Photo: Belmont T0wn Meeting.
Welcome back to the 156th annual Belmont Town Meeting. Tonight’s the second night of Town Meeting with the Community Preservation Committee’s grants up for debate and transfers.
7:05 p.m.: And we are off … five minutes late, as usual.
7:08 p.m.: Moderator Mike Widmer announced that Article 9 will be reconsidered in June. In addition, Widmer said he was a “stunned as you” to have heard the Lord’s Prayer by one of the religious leaders who gave the invocation. “We hope that this will not happen again.” Widmer said the Lord’s Pray is a beautiful one but it does violate the separation of church and state.
Long-standing member are recognized.
7:15 p.m.: A commemoration of the Waverley Trail with a special proclamation from the Department of Interior and the US Park Service recognizing the trail as a National Recreation Trail. What a great honor for the town.
7:28 p.m.: An we are off with presentations.
First up is Jim Palmer, GM of Belmont Light, with an update on the substation project. Palmer said that permitting, engineering and procurement is nearly complete while construction is 10 percent complete. A June 2016 completion date for the project “is still achievable.” The project is on budget. But there are challenges ahead like managing contracts and working with the MBTA.
7:36 p.m.: The Special Town Meeting is next with a pair of articles: to allow for the transfer of money from reserve accounts to pay down the deficits in the school department (about a half-a-million dollars due largely to skyrocketing special education costs) and about $750,000 in the snow removal account.
First up, Article 1, a historic winter left the snow and ice account about $750,000 in the red. That money will come from free cash. Typically, Belmont gets 50 inches, we got more than 100 inches, and that will cost money, said David Kale, Town Administrator. Belmont could see between $250,000 to $275,000 in federal emergency fund but it’s not likely it will be received by June 30; when it comes in, it goes to free cash. The article is adopted unanimously.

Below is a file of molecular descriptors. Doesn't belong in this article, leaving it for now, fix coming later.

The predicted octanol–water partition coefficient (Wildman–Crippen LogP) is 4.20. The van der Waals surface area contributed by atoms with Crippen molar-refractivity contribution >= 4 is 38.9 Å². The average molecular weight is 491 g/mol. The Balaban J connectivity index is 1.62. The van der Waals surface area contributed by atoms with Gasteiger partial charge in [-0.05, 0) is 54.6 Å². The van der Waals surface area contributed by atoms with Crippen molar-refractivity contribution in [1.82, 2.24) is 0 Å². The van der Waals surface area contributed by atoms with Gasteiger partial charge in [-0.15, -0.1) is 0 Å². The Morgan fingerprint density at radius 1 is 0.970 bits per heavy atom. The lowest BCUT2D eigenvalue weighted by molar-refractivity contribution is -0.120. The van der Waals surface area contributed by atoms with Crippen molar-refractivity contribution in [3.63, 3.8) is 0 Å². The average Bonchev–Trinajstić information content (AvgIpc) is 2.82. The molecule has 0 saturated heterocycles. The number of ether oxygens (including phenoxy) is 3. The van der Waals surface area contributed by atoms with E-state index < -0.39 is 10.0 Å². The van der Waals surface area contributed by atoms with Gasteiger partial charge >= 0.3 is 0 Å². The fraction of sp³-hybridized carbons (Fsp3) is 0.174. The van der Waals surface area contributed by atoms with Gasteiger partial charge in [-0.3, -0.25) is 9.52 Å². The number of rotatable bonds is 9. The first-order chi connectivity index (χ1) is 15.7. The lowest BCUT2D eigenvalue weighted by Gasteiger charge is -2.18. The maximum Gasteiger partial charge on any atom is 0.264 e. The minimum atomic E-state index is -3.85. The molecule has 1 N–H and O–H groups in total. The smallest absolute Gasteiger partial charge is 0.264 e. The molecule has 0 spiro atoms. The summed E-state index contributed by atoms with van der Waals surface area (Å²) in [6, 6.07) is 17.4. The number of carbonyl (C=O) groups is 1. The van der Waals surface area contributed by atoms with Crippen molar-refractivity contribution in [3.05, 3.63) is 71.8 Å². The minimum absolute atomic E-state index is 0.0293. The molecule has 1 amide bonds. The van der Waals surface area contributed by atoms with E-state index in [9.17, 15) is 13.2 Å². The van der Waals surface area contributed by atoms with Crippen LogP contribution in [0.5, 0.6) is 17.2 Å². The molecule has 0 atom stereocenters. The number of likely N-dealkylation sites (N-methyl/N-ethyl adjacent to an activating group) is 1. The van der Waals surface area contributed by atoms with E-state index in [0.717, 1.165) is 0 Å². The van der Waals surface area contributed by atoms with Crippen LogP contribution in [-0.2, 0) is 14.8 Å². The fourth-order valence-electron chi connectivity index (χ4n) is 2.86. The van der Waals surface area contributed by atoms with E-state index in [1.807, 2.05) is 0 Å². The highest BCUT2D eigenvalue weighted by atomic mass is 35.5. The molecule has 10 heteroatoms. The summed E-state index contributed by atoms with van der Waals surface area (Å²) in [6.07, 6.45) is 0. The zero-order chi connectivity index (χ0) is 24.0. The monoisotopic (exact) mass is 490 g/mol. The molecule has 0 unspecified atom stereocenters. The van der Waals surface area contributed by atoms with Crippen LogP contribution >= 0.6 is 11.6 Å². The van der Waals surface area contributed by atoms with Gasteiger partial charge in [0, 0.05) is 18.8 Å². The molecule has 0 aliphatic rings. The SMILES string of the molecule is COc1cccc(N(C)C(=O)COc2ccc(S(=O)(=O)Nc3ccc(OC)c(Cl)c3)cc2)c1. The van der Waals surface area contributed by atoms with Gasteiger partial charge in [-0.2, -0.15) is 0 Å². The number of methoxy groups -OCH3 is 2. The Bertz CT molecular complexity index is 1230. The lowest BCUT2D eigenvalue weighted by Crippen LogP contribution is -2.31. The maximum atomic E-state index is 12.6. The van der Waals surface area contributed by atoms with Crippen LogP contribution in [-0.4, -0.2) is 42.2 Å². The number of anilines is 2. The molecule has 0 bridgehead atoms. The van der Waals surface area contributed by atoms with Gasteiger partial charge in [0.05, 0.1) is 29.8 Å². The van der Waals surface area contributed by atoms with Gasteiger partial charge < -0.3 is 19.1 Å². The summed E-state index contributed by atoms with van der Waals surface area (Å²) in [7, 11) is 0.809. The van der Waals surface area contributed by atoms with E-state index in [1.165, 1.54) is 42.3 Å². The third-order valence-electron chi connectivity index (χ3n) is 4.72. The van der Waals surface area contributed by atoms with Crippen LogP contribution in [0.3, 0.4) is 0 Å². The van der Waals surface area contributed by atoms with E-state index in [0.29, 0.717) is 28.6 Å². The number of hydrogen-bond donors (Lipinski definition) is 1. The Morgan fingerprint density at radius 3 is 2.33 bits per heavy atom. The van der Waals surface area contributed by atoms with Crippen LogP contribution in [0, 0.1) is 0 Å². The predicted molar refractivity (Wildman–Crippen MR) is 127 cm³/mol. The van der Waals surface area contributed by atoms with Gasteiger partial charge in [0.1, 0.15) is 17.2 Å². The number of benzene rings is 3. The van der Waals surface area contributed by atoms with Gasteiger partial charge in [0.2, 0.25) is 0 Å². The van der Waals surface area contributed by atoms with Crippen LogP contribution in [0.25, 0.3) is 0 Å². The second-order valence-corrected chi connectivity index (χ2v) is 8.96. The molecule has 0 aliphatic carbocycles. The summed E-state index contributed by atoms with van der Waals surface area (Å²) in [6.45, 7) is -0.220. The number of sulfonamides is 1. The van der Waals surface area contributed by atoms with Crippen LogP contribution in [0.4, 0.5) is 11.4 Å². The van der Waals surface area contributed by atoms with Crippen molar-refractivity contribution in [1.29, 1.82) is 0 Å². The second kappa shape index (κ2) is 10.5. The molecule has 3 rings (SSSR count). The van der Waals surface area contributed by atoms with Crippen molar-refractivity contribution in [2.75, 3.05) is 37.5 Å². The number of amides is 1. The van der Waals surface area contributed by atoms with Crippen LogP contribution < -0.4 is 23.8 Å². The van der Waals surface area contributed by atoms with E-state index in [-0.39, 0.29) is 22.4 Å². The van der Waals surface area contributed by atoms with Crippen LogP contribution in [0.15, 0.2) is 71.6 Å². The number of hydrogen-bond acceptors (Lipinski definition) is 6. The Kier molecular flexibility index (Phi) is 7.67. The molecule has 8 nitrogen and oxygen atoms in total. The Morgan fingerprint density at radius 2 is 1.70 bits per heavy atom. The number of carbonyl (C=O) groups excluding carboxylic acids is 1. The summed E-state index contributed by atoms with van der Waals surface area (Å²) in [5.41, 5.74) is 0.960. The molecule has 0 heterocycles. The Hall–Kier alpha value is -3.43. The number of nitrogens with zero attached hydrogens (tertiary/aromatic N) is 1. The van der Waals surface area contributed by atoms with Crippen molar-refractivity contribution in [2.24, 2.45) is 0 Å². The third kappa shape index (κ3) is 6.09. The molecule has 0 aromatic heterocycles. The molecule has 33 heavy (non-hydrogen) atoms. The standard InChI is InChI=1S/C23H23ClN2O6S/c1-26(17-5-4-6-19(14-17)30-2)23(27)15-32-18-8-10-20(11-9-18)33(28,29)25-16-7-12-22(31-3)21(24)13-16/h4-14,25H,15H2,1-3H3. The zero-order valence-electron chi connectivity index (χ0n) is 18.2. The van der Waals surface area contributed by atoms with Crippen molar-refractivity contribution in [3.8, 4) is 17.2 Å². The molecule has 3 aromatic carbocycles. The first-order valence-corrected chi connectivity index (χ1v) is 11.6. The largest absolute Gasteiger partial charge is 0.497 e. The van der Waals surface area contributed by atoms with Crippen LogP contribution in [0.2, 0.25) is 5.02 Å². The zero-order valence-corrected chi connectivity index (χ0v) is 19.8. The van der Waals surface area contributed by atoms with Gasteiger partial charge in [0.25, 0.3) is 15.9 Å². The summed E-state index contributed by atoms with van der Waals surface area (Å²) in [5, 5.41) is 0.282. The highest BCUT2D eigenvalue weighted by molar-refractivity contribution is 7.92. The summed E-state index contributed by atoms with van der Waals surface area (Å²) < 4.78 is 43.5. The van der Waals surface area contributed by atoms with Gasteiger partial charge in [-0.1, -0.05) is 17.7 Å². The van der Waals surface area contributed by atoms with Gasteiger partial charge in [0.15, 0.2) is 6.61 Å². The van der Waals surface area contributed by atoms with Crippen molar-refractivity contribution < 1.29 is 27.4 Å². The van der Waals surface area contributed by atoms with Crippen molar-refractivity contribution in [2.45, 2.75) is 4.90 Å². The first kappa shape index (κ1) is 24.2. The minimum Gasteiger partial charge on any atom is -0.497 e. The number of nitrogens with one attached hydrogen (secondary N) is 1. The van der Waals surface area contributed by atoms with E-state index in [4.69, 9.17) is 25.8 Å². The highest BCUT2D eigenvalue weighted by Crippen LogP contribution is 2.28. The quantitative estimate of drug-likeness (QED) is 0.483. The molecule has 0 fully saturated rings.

Article 2, seeks a transfer of $285K from the Warrant Committee’s reserve fund and $250K from the Special Ed Stabilization Fund to cover the deficit in the School Department. The reason for the debt: special ed costs.
Discussion? Vincent Stanton, Pct, 2, will special ed cost fluctuation or is this systemic? Professional opinion by John Phelan, superintendent, is that growth will continue. Follow up, is there some way to bring special ed students back to town? Currently, there is not sufficient space, said Phelan, and that would help. And with students with like needs, you can begin and grow programs to bring the number down. No other discussion. The article passes with one negative voice vote. Electronically, the vote is 233 to 11.
Now back to the regular meeting. Up is the Community Preservation Committee grants of $1.1 million.
They, all community generated, are:
- Belmont Veterans Memorial Project: $150,000,
- Wellington Station exterior restoration and rehabilitation: $26,300,
- Electrical upgrade at units owned by the Belmont Housing Authority: $522,500,
- Digitization of historic Belmont newspapers from 1890 to 1983: $25,000.
- Rehabilitation and restoration of the 1853 Homer House: $100,000.
- Upgrade and restore the Pequossette Park tennis courts: $295,000.
Each grant gets its own update. PQ courts are in rough shape, said DPW director Jay Marcotte. So all four courts will be removed and refilled. It will take 30 to 60 days to do and will last 20 years. Jennifer Page, Pct. 3, wonders if this is too much money to pay to preserve tennis courts. Maryann Scali, Pct. 2, said let’s repair them correctly so the town has many years of playing on it. Sylvia Cruz, Pct. 5, asked shouldn’t the town look at recreation activities more broadly, once again wondering if this is a lot of money for courts. We spend $295,000 on courts when if the town looked broadly that the money could be used elsewhere. Floyd Carman, Town Treasurer and member of the Community Preservation Committee said the CPC looks at all applications but it has to be brought to the committee. Deb Lockett, Pct. 7, asked if outside sources which use the courts could pay the town for its use. Anthony Ferrante, Pct. 8 and CPC member, said a task force is being created that will look at all courts to determine usage and support. The measure is adopted.